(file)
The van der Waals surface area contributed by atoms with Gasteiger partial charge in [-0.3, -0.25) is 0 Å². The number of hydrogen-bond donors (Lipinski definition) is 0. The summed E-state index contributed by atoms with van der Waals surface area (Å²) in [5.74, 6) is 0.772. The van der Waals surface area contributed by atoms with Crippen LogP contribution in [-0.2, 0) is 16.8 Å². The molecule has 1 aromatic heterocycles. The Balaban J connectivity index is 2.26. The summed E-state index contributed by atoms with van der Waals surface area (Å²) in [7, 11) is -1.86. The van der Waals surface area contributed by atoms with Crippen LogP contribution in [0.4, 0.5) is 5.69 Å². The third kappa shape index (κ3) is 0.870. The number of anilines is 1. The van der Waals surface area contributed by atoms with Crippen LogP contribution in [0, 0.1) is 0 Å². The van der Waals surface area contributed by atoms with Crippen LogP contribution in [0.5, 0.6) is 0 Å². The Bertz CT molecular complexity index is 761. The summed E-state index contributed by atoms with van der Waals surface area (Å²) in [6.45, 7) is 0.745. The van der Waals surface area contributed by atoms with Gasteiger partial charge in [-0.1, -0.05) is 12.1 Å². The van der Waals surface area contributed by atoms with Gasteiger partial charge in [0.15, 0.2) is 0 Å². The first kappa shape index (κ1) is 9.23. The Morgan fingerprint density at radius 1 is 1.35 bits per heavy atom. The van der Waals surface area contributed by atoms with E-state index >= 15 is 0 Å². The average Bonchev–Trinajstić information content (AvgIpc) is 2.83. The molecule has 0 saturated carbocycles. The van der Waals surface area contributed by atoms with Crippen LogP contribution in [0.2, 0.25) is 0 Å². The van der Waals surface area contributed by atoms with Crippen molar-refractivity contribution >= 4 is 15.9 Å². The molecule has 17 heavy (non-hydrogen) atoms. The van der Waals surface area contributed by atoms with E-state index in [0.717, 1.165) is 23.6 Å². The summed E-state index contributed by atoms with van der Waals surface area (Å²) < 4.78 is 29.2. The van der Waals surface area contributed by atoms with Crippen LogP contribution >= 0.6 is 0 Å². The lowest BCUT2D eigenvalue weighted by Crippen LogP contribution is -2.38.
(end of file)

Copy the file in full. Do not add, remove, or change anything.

The van der Waals surface area contributed by atoms with Gasteiger partial charge in [-0.3, -0.25) is 0 Å². The number of hydrogen-bond donors (Lipinski definition) is 0. The summed E-state index contributed by atoms with van der Waals surface area (Å²) in [5.74, 6) is 0.772. The van der Waals surface area contributed by atoms with Crippen LogP contribution in [-0.2, 0) is 16.8 Å². The molecule has 1 aromatic heterocycles. The Balaban J connectivity index is 2.26. The summed E-state index contributed by atoms with van der Waals surface area (Å²) in [7, 11) is -1.86. The van der Waals surface area contributed by atoms with Crippen LogP contribution in [0.4, 0.5) is 5.69 Å². The third kappa shape index (κ3) is 0.870. The number of anilines is 1. The van der Waals surface area contributed by atoms with Crippen LogP contribution in [0, 0.1) is 0 Å². The van der Waals surface area contributed by atoms with Crippen LogP contribution in [0.5, 0.6) is 0 Å². The Bertz CT molecular complexity index is 761. The summed E-state index contributed by atoms with van der Waals surface area (Å²) in [6.45, 7) is 0.745. The van der Waals surface area contributed by atoms with Gasteiger partial charge in [-0.1, -0.05) is 12.1 Å². The van der Waals surface area contributed by atoms with Gasteiger partial charge in [0.15, 0.2) is 0 Å². The first kappa shape index (κ1) is 9.23. The Morgan fingerprint density at radius 1 is 1.35 bits per heavy atom. The van der Waals surface area contributed by atoms with E-state index >= 15 is 0 Å². The average Bonchev–Trinajstić information content (AvgIpc) is 2.83. The molecule has 0 saturated carbocycles. The van der Waals surface area contributed by atoms with Crippen LogP contribution in [0.2, 0.25) is 0 Å². The van der Waals surface area contributed by atoms with Crippen molar-refractivity contribution >= 4 is 15.9 Å². The molecule has 17 heavy (non-hydrogen) atoms. The van der Waals surface area contributed by atoms with E-state index in [0.717, 1.165) is 23.6 Å². The summed E-state index contributed by atoms with van der Waals surface area (Å²) < 4.78 is 29.2. The van der Waals surface area contributed by atoms with Crippen LogP contribution >= 0.6 is 0 Å². The lowest BCUT2D eigenvalue weighted by Crippen LogP contribution is -2.38.